Station:  History of Military Music
M: These days, it’s not so much an instrument as a symbol: the Schellenbaum, or Turkish crescent. Weighing up to ten kilogrammes or 22 pounds, this instrument is traditionally carried at the head of marching military bands like a standard. This particular one belonged to the German Army's Heeresmusikkorps Sieben that’s the 7th Army Music Corps and was in use until 2007. Typical features of the instrument are the crescent and the dyed horse tails that hang down at the sides hence the English name, Turkish crescent.
F: The Turkish crescent originated in the Ottoman Empire. It was used in Turkish military music, nicknamed “Janissary music” in Europe. Though the Ottomans themselves never used that term – the Janissaries didn’t have much involvement with music.
M: They were more of an elite force, owned no property, had no families and lived for war, and war alone. Their origins go back to the 14th century. Back then, Christian prisoners of war were recruited if they were willing to convert to the Muslim faith. The Janissaries served as the Sultan's bodyguard and occupied the empire’s highest offices.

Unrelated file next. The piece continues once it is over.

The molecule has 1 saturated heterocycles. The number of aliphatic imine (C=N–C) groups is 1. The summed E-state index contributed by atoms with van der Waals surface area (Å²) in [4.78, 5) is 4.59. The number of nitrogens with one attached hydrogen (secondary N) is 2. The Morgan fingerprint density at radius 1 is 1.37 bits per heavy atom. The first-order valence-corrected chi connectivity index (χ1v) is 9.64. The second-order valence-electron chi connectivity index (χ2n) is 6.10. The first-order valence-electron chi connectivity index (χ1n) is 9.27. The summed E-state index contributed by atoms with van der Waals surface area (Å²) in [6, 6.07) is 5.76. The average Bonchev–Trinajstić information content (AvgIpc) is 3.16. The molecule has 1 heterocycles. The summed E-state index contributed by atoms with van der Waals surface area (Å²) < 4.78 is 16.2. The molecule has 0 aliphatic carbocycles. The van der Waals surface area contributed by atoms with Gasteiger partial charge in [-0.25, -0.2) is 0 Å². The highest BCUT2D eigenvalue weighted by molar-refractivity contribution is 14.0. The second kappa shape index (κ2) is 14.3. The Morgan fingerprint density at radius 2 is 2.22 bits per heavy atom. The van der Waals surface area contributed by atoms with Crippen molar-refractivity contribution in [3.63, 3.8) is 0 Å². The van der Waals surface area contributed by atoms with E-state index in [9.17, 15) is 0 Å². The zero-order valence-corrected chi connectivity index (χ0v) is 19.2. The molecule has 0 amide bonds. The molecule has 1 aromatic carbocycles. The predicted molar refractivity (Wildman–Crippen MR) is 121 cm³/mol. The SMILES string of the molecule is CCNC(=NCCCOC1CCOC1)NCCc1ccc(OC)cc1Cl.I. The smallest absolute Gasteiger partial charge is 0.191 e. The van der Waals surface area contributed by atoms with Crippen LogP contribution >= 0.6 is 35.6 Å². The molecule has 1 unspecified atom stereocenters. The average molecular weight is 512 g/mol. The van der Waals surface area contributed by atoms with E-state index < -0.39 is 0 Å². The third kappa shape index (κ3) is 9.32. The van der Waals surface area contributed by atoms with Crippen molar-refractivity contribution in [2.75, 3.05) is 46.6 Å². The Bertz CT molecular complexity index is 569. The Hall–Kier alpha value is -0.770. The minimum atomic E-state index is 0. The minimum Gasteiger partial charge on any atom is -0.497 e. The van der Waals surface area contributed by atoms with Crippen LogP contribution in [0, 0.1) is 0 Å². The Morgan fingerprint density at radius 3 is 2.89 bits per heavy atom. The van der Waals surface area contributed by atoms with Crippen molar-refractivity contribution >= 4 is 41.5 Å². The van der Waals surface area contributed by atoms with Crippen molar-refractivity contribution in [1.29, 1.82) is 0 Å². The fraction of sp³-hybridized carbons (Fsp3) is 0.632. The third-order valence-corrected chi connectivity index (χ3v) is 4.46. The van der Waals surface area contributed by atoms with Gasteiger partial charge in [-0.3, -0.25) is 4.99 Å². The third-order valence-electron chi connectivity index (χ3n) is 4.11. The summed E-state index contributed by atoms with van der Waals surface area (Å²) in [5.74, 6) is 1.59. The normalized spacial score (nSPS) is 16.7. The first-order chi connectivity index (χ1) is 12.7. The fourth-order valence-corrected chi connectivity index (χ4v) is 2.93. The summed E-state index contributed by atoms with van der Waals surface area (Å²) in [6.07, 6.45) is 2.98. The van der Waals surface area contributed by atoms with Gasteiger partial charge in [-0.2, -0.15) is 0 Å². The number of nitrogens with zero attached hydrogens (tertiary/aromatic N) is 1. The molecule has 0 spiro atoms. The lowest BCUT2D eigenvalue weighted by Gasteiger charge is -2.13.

F: One reason that Ottoman military music spread throughout Europe has to do with the year 1699. That was when the Habsburg Emperor and the Ottoman Empire signed the Treaty of Karlowitz. To celebrate the peace agreement, Turkish diplomats brought a military band with them to Vienna. The band not only featured trumpets, drums and timpani, but also ... Turkish crescents with their bells, which were rhythmically shaken to the beat.
M: In the 18th century, Turkish military music finally spread to all of Europe’s armies. At first, the musicians were frequently "imported", but later, it became customary to have black musicians play the Turkish instruments, often dressed in colourful robes for the performance.
F: For a long time, those military musicians were commonly referred to as "Janissaries" – and the Turkish crescent was known in Germany as “Mohammedsfahne” – Mohammed’s flag. Over time, however, the instrument increasingly took on the role and shape of an imposing military standard.
Foto: © Garnisonsmuseum Ludwigsburg